3 Policies Regarding CONSERVATION of World Heritage Properties
3.5 Factors affecting properties
3.5.5 Biological resource use/modification
Conservation of cultural and natural heritage is at the core of the Convention. Conservation includes effective and active measures that can be taken by States Parties to ensure the identification, protection, presentation and transmission of heritage.
There is no single definition of conservation in relation to both cultural and natural heritage. However, with regards to cultural heritage ‘all operations designed to understand a property, know its history and meaning, ensure its material safeguard, and, if required, its restoration and enhancement’ could be part of its conservation (Nara Document on Authenticity). Conservation of natural heritage refers to the protection, care, management and maintenance of ecosystems, habitats, wildlife species and populations, within or outside of their natural environments, in order to safeguard the natural conditions for their long-term permanence (IUCN).
The Conservation theme includes policies related to protection, management, monitoring, impact assessments, factors affecting the properties, tourism and sustainable development.
The collecting/harvesting of wild plants and animals (forestry, fishing, hunting, gathering) and harvesting domesticated species (silviculture, agriculture, aquaculture).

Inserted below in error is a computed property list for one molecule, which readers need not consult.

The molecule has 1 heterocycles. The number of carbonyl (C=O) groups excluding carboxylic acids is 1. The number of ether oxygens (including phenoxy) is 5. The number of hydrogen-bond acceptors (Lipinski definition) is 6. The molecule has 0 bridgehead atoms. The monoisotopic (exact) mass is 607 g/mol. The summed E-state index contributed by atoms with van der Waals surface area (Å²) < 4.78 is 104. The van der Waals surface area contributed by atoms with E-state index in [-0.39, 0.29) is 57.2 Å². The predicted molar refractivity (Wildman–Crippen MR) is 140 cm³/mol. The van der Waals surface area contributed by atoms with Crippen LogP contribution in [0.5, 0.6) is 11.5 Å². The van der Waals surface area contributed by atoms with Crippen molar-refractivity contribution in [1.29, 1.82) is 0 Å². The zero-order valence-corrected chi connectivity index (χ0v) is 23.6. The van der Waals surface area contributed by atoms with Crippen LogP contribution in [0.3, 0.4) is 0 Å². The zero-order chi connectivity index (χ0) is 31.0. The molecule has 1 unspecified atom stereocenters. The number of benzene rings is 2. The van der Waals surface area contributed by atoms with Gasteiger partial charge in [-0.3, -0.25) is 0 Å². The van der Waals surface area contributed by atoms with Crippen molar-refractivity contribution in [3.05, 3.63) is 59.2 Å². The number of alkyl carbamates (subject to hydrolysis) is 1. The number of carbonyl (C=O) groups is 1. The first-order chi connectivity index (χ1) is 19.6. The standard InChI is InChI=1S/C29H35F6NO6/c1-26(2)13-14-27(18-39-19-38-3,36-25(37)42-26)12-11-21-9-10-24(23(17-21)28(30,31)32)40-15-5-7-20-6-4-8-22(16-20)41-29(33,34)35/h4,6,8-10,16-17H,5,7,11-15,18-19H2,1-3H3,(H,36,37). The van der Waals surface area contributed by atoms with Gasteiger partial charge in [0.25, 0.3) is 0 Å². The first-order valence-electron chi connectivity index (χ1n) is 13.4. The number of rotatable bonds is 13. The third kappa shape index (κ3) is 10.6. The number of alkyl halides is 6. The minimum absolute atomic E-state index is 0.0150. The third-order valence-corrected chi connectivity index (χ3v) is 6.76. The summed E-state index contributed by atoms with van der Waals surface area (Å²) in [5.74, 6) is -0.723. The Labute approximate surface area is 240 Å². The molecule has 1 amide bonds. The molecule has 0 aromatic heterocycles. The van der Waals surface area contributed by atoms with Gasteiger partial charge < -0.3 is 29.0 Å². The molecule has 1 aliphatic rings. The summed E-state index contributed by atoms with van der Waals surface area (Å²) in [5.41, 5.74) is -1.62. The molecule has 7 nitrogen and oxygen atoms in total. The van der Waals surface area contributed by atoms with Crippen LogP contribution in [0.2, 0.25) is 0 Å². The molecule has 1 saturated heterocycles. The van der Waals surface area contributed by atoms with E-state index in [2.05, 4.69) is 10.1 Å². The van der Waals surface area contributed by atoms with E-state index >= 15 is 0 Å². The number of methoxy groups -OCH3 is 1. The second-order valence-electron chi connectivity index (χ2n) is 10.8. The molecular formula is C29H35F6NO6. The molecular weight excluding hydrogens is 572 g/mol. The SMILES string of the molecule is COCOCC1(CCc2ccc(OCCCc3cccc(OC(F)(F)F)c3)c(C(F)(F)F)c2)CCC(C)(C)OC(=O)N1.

Fishing/collecting aquatic resources (For example: Trawling, Netting, Line fishing, Game fishing, Collection/harvest fisheries, Spearfishing, By-catch/incidental take issues). Aquaculture (For example: Marine, Freshwater aquaculture). Land conversion (For example: Agriculture (crops and livestock), Rural, Forestry). Livestock farming/grazing of domesticated animals (For example: Grazing on farms or by pastoral groups). Crop production (For example: Deep ploughing, New crops, Intensification of planted agriculture, Traditional crops, Traditional systems, Gardening). Commercial wild plant collection (For example: Pharmaceutical trade, Medicinal plant, Fodder collection, Thatching, Mushrooms, Bulbs etc). Subsistence wild plant collection -Indigenous subsistence hunting, gathering and collecting, i.e. not for economic benefit, for example: Food plants, Medicinal plants, Fodder collection, Thatching, Mushrooms, Bulbs etc). Commercial hunting (For example: Bushmeat trade, Guided game hunting, Subsistence hunting). Subsistence, i.e. not for economic benefit, hunting. Forestry /wood production (For example: Logging, Pulp production, All silvicultural operations, Restoration/regeneration, Sustainable wood harvesting).
Synthesis based on relevant Committee decisions
The World Heritage Committee requests to undertake research to determine the effects and impact from existing resource use, including fishing activities, grazing and collection of medicinal plants on the OUV of the property and to work with communities and to fully involve local resource users to promote sustainable resource uses and practices (based on Case law on decisions on the State of Conservation). 
 See for example Decisions , , , , , .